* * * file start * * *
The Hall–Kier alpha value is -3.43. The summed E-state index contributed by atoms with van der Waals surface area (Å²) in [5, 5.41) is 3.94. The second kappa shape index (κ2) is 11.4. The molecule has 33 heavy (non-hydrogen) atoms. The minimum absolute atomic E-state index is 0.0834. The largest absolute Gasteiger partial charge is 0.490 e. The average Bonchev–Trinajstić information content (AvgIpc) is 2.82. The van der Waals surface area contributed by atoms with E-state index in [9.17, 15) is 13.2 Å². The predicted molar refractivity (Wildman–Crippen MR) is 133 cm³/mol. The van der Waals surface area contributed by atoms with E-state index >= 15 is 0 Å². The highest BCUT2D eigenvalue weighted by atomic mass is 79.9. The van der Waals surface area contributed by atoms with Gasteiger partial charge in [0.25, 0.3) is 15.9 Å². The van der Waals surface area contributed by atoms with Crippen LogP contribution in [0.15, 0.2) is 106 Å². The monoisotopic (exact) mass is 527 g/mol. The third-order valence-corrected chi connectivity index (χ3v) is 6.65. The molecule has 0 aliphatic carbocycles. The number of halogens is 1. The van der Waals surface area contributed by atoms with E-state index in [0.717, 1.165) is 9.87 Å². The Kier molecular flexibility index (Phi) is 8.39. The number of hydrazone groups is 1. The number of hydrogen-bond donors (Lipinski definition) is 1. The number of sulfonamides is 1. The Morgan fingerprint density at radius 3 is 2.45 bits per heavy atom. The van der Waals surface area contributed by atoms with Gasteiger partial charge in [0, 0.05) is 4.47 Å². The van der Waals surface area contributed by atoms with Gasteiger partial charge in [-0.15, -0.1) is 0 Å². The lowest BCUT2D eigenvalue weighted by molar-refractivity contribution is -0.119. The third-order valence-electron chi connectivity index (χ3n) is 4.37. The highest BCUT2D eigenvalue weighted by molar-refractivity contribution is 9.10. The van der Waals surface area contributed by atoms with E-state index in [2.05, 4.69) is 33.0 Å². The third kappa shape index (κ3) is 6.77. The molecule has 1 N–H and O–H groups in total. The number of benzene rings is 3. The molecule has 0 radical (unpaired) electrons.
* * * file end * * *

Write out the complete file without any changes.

The Hall–Kier alpha value is -3.43. The summed E-state index contributed by atoms with van der Waals surface area (Å²) in [5, 5.41) is 3.94. The second kappa shape index (κ2) is 11.4. The molecule has 33 heavy (non-hydrogen) atoms. The minimum absolute atomic E-state index is 0.0834. The largest absolute Gasteiger partial charge is 0.490 e. The average Bonchev–Trinajstić information content (AvgIpc) is 2.82. The van der Waals surface area contributed by atoms with E-state index in [9.17, 15) is 13.2 Å². The predicted molar refractivity (Wildman–Crippen MR) is 133 cm³/mol. The van der Waals surface area contributed by atoms with E-state index >= 15 is 0 Å². The highest BCUT2D eigenvalue weighted by atomic mass is 79.9. The van der Waals surface area contributed by atoms with Gasteiger partial charge in [0.25, 0.3) is 15.9 Å². The van der Waals surface area contributed by atoms with Crippen LogP contribution in [0.15, 0.2) is 106 Å². The monoisotopic (exact) mass is 527 g/mol. The third-order valence-corrected chi connectivity index (χ3v) is 6.65. The molecule has 0 aliphatic carbocycles. The number of halogens is 1. The van der Waals surface area contributed by atoms with E-state index in [0.717, 1.165) is 9.87 Å². The Kier molecular flexibility index (Phi) is 8.39. The number of hydrazone groups is 1. The number of hydrogen-bond donors (Lipinski definition) is 1. The number of sulfonamides is 1. The Morgan fingerprint density at radius 3 is 2.45 bits per heavy atom. The van der Waals surface area contributed by atoms with Gasteiger partial charge in [0, 0.05) is 4.47 Å². The van der Waals surface area contributed by atoms with Gasteiger partial charge in [-0.15, -0.1) is 0 Å². The lowest BCUT2D eigenvalue weighted by molar-refractivity contribution is -0.119. The third-order valence-electron chi connectivity index (χ3n) is 4.37. The highest BCUT2D eigenvalue weighted by molar-refractivity contribution is 9.10. The van der Waals surface area contributed by atoms with E-state index in [2.05, 4.69) is 33.0 Å². The third kappa shape index (κ3) is 6.77. The molecule has 1 N–H and O–H groups in total. The number of benzene rings is 3. The molecule has 0 radical (unpaired) electrons.